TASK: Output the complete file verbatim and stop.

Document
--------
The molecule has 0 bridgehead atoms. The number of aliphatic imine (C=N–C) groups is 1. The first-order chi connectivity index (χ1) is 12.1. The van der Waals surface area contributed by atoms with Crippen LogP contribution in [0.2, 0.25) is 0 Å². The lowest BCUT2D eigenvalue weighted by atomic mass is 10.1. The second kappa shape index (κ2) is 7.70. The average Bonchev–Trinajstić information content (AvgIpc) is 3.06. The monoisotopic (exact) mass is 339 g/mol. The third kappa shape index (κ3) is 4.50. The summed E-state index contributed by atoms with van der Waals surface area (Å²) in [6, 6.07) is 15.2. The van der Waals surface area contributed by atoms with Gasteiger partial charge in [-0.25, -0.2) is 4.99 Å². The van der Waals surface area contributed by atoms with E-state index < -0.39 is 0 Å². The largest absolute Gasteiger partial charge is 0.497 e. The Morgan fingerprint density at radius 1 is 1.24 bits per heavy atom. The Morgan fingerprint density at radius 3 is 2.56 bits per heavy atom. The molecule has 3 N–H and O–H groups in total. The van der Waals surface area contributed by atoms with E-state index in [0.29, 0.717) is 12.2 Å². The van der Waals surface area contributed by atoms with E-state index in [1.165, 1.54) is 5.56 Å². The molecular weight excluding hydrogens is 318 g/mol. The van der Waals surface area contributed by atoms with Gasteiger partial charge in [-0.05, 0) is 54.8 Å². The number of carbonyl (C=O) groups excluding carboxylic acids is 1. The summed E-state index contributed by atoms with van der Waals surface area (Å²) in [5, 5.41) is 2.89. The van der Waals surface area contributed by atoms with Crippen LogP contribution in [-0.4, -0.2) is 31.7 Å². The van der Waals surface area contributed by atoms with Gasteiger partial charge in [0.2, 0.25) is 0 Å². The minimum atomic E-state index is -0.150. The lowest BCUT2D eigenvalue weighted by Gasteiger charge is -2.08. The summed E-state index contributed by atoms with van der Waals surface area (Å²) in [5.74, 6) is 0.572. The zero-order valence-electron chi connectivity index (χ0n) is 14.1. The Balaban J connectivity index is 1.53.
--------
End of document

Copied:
The molecule has 0 bridgehead atoms. The number of aliphatic imine (C=N–C) groups is 1. The first-order chi connectivity index (χ1) is 12.1. The van der Waals surface area contributed by atoms with Crippen LogP contribution in [0.2, 0.25) is 0 Å². The lowest BCUT2D eigenvalue weighted by atomic mass is 10.1. The second kappa shape index (κ2) is 7.70. The average Bonchev–Trinajstić information content (AvgIpc) is 3.06. The monoisotopic (exact) mass is 339 g/mol. The third kappa shape index (κ3) is 4.50. The summed E-state index contributed by atoms with van der Waals surface area (Å²) in [6, 6.07) is 15.2. The van der Waals surface area contributed by atoms with Gasteiger partial charge in [-0.25, -0.2) is 4.99 Å². The van der Waals surface area contributed by atoms with E-state index < -0.39 is 0 Å². The largest absolute Gasteiger partial charge is 0.497 e. The Morgan fingerprint density at radius 1 is 1.24 bits per heavy atom. The Morgan fingerprint density at radius 3 is 2.56 bits per heavy atom. The molecule has 3 N–H and O–H groups in total. The van der Waals surface area contributed by atoms with E-state index in [0.29, 0.717) is 12.2 Å². The van der Waals surface area contributed by atoms with E-state index in [1.165, 1.54) is 5.56 Å². The molecular weight excluding hydrogens is 318 g/mol. The van der Waals surface area contributed by atoms with Gasteiger partial charge in [-0.05, 0) is 54.8 Å². The number of carbonyl (C=O) groups excluding carboxylic acids is 1. The summed E-state index contributed by atoms with van der Waals surface area (Å²) in [5, 5.41) is 2.89. The van der Waals surface area contributed by atoms with Crippen LogP contribution in [-0.4, -0.2) is 31.7 Å². The van der Waals surface area contributed by atoms with Gasteiger partial charge in [0.2, 0.25) is 0 Å². The minimum atomic E-state index is -0.150. The lowest BCUT2D eigenvalue weighted by Gasteiger charge is -2.08. The summed E-state index contributed by atoms with van der Waals surface area (Å²) in [5.74, 6) is 0.572. The zero-order valence-electron chi connectivity index (χ0n) is 14.1. The Balaban J connectivity index is 1.53.